Being exercise-plus, dance helps us cope with negative stress as a way of knowing, thinking, translating, interpreting, communicating, and creating thought. Going beyond physical movement, dance conveys ideas and feelings, tells stories, and communicating with multiple parts of the body in various ways. Dance requires learning moves, sequences, and meaningful interpretation.

Pundit David Brooks compared dancing with the Olympics: “Dance is physical, like sports, but, in many ways, it is the opposite of sports. In dance, the purpose is to blend with and mirror each other; in sport, the purpose is to come out ahead. Dancers perform for the audience [and for themselves] and offer a gift of emotion; athletes respond to one another and the spectators are just there to witness and cheer.”

Use of the story telling capability of dance is one of the experiential methods to release a person from bad thoughts and behavior. In dance people can recount stressful situations, holding them up for reevaluation and creating versions of the stories in pleasurable ways. Taboo themes can be held up for scrutiny and confronted safely. After all, dance is only pretend, a venue in which to dream oneself anew, even with abstract dances into which meaning can be read by dancer and spectator.

Dance has the potential to reactivate the emotional learning underlying the person’s negative patterns. The dance leader/teacher/therapist finds a vivid contradictory knowledge or experience to disconfirm and dissolve the past learning and then combine the two into a juxtaposition experience of new learning. Repetition serves as new learning that rewrites the negative learning.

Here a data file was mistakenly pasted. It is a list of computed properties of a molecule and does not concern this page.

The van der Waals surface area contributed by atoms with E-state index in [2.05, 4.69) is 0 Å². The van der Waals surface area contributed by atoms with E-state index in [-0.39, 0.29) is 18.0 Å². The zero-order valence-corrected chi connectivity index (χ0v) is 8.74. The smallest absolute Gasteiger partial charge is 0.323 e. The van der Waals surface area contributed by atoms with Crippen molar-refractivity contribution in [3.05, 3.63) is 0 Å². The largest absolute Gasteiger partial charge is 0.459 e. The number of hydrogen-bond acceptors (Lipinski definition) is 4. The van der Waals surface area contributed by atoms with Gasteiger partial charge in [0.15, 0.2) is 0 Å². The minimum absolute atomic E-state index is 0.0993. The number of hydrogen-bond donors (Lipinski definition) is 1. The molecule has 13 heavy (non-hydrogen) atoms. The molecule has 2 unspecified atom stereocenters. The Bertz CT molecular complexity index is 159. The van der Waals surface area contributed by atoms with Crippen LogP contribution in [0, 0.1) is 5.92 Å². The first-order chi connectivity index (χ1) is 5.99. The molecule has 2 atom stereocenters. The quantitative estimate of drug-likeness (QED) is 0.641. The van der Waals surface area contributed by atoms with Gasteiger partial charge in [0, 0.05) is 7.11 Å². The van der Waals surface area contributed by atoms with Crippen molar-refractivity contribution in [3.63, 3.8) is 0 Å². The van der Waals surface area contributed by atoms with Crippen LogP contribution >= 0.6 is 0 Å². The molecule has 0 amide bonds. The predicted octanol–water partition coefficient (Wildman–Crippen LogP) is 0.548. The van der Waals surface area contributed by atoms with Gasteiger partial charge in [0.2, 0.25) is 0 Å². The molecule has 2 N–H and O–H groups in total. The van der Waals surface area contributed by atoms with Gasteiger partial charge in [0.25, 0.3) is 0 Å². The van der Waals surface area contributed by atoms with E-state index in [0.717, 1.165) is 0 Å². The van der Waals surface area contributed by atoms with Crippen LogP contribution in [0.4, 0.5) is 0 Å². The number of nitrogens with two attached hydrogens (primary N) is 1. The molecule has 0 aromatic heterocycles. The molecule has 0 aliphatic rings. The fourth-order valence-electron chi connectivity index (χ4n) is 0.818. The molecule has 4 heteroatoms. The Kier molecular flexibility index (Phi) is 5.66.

Moreover, exercise can reduce depression, anxiety disorders, and pain. Altering moods improves mental health, and thus blunts the stress response. Apparently exercise also releases a copious quantity of magical, morphine-like brain chemicals, such as opiate beta-endorphins, that produce feelings of calm, satisfaction, euphoria, and greater tolerance for pain.

Dancing may be a kind of stress inoculation. With its need for strength, flexibility, and endurance, dance also promotes fitness. An individual adapts to the increase in heart rate, blood pressure, and stress hormones experienced during dancing, and consequently can better resist stress. So dance to resist, reduce, or escape negative stress and maintain your brain health!

Next steps to dance away stress

There are many venues for dance, different genres with their musical accompaniment, and various levels depending on one’s experience. If one is physically fit, dance that is aerobic lasting more than 30 minutes several times a week appears to be most beneficial. However, even dance with modest intensity and amounts is advisable. Non-dancers have their own tolerance for adventures into the unknown, but the internet allows a preview of types of dance and venues close to you. For a healthy life, keep trying until you find what feels right.

This article was first published 24 February 2016 in SharpBrains and permission to re-publish in ImagineMag was provided by Dr Hannah

In our February edition the book  Dancing to Learn   was reviewed by Dr Dawn Gould, Historian and myself. (The Editor)